What To Do In Grand Canyon National Park North Rim?

Grand Canyon National Park North RimNinety percent of visitors that come to the Grand Canyon stop at the South Rim, take their souvenir photos and then go home. The Grand Canyon National Park North Rim sees fewer visitors due to the harsh terrain people must encounter to get to it.

Nonetheless, visitors don’t realize what a marvel they are missing out of by not including the North Rim in their agenda. The North Rim is less commercial and more natural and true to what an experience to the Grand Canyon National Park should be.

Those in search of adventure should explore the hiking trail that leads to Thunder River. This is a three day hike and camping gear is a must. The descent from the rim and trailhead is strenuous and requires a great deal of skill, so ensure that you are fit enough to meet the challenge. Hikers will need to start at the Bill Hall Trailhead and make their way up and down steep inclines and descents following the trail to the stunning Esplanade. During the hike make sure you give way to the beauty surrounding you, such as the spectacular views of Deer Creek Canyon. Once you reach Thunder River, taking in the mind blowing views of nearly 100 gallons of water shooting out of sheer rock downward towards the Colorado River. Grand Canyon National Park hiking can be simply amazing.

Another great viewing spot of the North Rim is the Cape Royal Drive, twenty-three miles one way. This winding and weaving path leads you to the most jaw dropping views of the Grand Canyon. During the day, the sunlight gives you full perspective of the magnitude of depth and the different color changes and ranges of rock formations throughout the Canyon. Cape Royal leads to the southernmost point of the North Rim where from the overlook; you’ll be able to spot Wonton’s Throne, Vishnu Temple and Freya Castle. All which tower nearly 7,200 feet, but are also all below you inside the Grand Canyon. Looking even farther across to the Grand Canyon South Rim, you should be able to make out the Desert View Watchtower.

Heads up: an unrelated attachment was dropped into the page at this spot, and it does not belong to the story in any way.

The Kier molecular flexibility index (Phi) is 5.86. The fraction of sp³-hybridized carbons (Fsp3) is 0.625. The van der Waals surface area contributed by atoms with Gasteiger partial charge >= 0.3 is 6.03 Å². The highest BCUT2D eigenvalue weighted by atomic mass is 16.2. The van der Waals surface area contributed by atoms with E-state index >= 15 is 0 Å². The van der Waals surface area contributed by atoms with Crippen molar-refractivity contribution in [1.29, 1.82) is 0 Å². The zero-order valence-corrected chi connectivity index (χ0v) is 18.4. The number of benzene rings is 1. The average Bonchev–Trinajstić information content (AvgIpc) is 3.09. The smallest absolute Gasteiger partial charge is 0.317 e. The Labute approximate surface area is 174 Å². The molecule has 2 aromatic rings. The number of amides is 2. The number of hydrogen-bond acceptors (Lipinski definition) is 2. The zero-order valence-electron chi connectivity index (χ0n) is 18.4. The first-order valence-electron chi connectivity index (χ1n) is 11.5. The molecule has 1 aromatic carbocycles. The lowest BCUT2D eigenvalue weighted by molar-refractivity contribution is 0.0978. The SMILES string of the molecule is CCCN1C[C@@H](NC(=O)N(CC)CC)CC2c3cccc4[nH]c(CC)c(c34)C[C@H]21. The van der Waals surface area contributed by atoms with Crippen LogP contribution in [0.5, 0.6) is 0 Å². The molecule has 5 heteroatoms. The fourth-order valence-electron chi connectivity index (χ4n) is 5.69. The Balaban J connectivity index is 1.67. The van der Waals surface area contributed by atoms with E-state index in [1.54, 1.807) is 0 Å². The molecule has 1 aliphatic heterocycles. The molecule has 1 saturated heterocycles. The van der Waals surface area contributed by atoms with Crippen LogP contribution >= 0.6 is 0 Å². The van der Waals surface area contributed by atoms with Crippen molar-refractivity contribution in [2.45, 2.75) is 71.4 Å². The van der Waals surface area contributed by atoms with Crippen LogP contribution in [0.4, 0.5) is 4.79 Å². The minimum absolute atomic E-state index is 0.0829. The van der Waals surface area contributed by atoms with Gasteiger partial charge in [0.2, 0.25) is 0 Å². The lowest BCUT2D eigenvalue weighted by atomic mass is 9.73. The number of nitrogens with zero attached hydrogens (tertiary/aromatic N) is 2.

No trip to the Grand Canyon National Park North Rim would be complete with taking part in the long standing tradition of mule riding. The sure-footed mules have taken passengers of all riding levels down into the Canyons since the early 1920’s. Hour-long rides and ½ day trips are available can be arranged through the tour desk at your Grand Canyon National Park lodging office. The tour guides and mule wranglers will give you a full history of the Canyon as well as point out any interesting viewpoints along the way.

Grand Canyon National Park camping trips are also a popular activity to plan when visiting Arizona. Permits are mandatory and visitors should contact the National Park Visitors Center before setting off into the Canyon. Visitors coming into the Grand Canyon National Park North Rim can camp at Point Sublime, which is a 2 hour drive from the Grand Canyon Lodge, but offers breath taking views of both the sunrise and sunset. Additionally, the road is only made for high clearance vehicles (pick-ups and 4 wheels drive) so ensure that you are well prepared for wilderness road travel.

Any trip to the Grand Canyon will be exhilarating, but remember the South Rim, while more popular isn’t the only view point to see. The Grand Canyon National Park North Rim has more depth to it than meet the eye.